Lamb Sous-Vide with Couscous and Zucchini

Today’s recipe is Mediterranean-style lamb shoulder marinated and then cooked sous-vide in a yogurt marinade, and served with lamb stock-infused cous cous and grilled zucchini. The combination of all three together is delicious. I had never prepared lamb marinated with yogurt before, and after having seen Conor prepare wonderful lamb dishes with yogurt, I really thought I should remedy that situation.

I couldn’t resist to cook the lamb sous-vide, and this photo tells you why. After 24 hours at 57ºC/135ºF, the lamb was very tender and juicy, and still pink inside. The flavors and textures in this dish work very well together. If you don’t have sous-vide equipment, check out Conor’s recipe to find out how to cook this dish using the oven instead.

This was the first, but certainly not the last time I marinated and cooked lamb with yogurt. Here’s what I did…


For 2 servings

300 grams (.66 lb) lamb shoulder, cubed

For the marinade

1/4 tsp ground turmeric

3/4 tsp ground coriander

1/2 tsp ground cumin

100 grams (about 1/2 cup) Greek yogurt

1/2 Tbsp olive oil

1/2 Tbsp lemon juice

1 clove garlic, crushed

1 green chilli, seeded and minced

1/2 tsp honey

1/4 tsp salt

1/4 tsp freshly ground black pepper

For serving the dish

100 grams (about 1/2 cup) cous cous

250 ml (1 cup) lamb stock

2 zucchini, cut into slices lengthwise

extra virgin olive oil

salt and freshly ground black pepper

fresh cilantro for garnish


Combine all the ingredients for the marinade in a bowl.

Stir to mix, then add the lamb, and stir until it is coated with the marinade.

Vacuum seal the lamb with the marinade and allow to marinate for 24 hours. Then cook sous-vide for another 24 hours at 57ºC/135ºF.

I keep various types of concentrated stock in my freezer, frozen in ice cube trays for easy portioning. This is some cubes of concentrated lamb stock, combined with hot water to reconstitute it to regular strength.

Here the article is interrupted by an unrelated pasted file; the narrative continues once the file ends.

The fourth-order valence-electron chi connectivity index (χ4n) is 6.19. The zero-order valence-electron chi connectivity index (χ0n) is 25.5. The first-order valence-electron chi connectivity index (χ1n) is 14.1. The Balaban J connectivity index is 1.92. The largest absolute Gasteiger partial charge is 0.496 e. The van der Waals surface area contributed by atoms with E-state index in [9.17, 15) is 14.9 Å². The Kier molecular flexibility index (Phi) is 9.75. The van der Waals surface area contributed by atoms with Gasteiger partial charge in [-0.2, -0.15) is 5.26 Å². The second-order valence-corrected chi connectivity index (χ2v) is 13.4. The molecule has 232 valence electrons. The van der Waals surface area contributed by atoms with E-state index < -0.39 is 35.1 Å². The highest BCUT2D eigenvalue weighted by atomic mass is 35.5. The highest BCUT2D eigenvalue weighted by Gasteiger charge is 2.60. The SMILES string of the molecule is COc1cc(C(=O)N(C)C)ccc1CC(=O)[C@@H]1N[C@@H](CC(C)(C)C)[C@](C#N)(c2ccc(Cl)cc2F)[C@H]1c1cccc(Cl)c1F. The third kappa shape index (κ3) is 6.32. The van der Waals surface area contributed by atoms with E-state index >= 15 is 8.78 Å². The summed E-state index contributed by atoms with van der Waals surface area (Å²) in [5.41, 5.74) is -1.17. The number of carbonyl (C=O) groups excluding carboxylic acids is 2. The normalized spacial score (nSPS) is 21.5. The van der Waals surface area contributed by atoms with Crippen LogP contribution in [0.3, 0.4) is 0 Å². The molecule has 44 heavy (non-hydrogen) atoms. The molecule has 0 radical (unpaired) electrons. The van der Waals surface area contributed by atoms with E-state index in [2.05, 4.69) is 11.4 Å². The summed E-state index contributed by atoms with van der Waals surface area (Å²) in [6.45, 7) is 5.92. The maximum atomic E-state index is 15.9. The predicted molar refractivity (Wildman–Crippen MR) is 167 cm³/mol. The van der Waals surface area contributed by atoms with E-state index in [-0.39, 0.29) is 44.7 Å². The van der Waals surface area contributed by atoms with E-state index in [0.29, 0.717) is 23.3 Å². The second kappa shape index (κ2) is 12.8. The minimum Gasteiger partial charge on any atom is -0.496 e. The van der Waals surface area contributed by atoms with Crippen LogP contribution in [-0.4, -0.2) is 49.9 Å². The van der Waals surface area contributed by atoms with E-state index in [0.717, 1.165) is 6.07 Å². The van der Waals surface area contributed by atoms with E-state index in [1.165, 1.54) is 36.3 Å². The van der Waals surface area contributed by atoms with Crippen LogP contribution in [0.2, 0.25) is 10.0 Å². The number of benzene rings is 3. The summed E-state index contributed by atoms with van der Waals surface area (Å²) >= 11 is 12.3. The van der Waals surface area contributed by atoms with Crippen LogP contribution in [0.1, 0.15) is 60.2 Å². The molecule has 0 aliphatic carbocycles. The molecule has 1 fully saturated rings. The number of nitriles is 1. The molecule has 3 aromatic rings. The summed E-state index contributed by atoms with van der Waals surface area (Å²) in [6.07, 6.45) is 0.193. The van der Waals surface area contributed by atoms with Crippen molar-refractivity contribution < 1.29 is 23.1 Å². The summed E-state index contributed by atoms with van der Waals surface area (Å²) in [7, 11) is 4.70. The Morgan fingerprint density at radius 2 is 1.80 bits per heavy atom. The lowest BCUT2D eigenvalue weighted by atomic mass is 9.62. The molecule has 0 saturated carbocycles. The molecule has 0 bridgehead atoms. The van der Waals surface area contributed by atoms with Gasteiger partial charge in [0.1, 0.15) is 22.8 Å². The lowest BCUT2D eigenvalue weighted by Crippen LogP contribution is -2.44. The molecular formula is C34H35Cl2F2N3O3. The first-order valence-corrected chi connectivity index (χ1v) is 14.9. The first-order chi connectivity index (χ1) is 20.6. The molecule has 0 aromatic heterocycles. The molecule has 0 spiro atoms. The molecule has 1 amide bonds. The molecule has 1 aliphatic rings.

Bring the lamb stock to a boil, then turn off the heat and add the couscous.

Stir to mix.

Then cover and allow the couscous to soak up the stock for 5 minutes.

Meanwhile, brush the zucchini with olive oil and cook on a hot griddle on both sides.

Taste the couscous after 5 minutes to check whether the texture and flavor are to your liking. If needed, season with salt, add some boiling water, or some olive oil.

Take the bag with the lamb out of the sous-vide.

Pour the juices in the bag into a frying pan and bring to a boil.

Cook, stirring, until the juices have thickened.

Now add the lamb from the bag and coat it on all sides with the sauce. This will also warm it up a little.

Arrange the couscous, zucchini, and lamb on preheated plates. Garnish with fresh cilantro.


A stovetop smoker is a great piece of equipment to own. It is cheap, but gives great results for little effort. In this case, I smoked a duck breast and served it with a lovely plum chutney.

11 thoughts on “Lamb Sous-Vide with Couscous and Zucchini

    1. Looking forward to that! I think you will like it so much that you will soon need more bags. Best to start with a fish that doesn’t flake as much, like salmon, sea bass, monkfish, sole, mackerel. Flaky fish like cod or red mullet are very difficult to get out of the bag in one piece.

      Liked by 1 person

  1. Hi Stefan. As I have said before, I am a bit afraid of using my vacuum sealer when there is liquid in the bag. Was the bag fully vacuumed or air just pushed out and then sealed?
    I need to know since this dish looks amazing and would like to try it. Jack.


    1. I use a chamber vacuum sealer, so there is no problem when there is liquid in the bag and I did apply a full vacuum. If you use the type of vacuum sealer with a clamp that sucks the air out of the bag, then the best way is to use ziploc bags and to push the air out by submerging the bag in water (except for the top). The water pressure will push out the air. This is also called the water displacement method. A chamber vacuum sealer is quite an investment and it is quite large, but I got mine second-hand and I’ve not regretted buying it for a single moment.


        1. That means you will need bags with ‘ridges’ on the inside, as otherwise the vacuum sealer won’t work. I have only used two brands with mine: foodsaver and sousvide supreme. Both were very alike in quality and price. Both are available as individual bags or as a roll out of which you can create bags with custom length. The drawback of a roll is that it takes a bit more time as you have to seal it twice.


  2. A 1/2 tablespoon? A 1/2 cup and a 1/2 teaspoon I can do but….. 🙂

    To confuse it further a tablespoon in this country is defined as 4 teaspoons – 20ml.

    The combination of flavors was superb. Without hiding the lamb taste too much. From the sous vide yogurt based recipes I have tried this is one of the best.

    Liked by 1 person

    1. I have a set of measuring spoons that includes a half tablespoon. It is the same as a teaspoon and a half, 7.5 ml. This is probably the most Middle Eastern lamb recipe I’ve posted.


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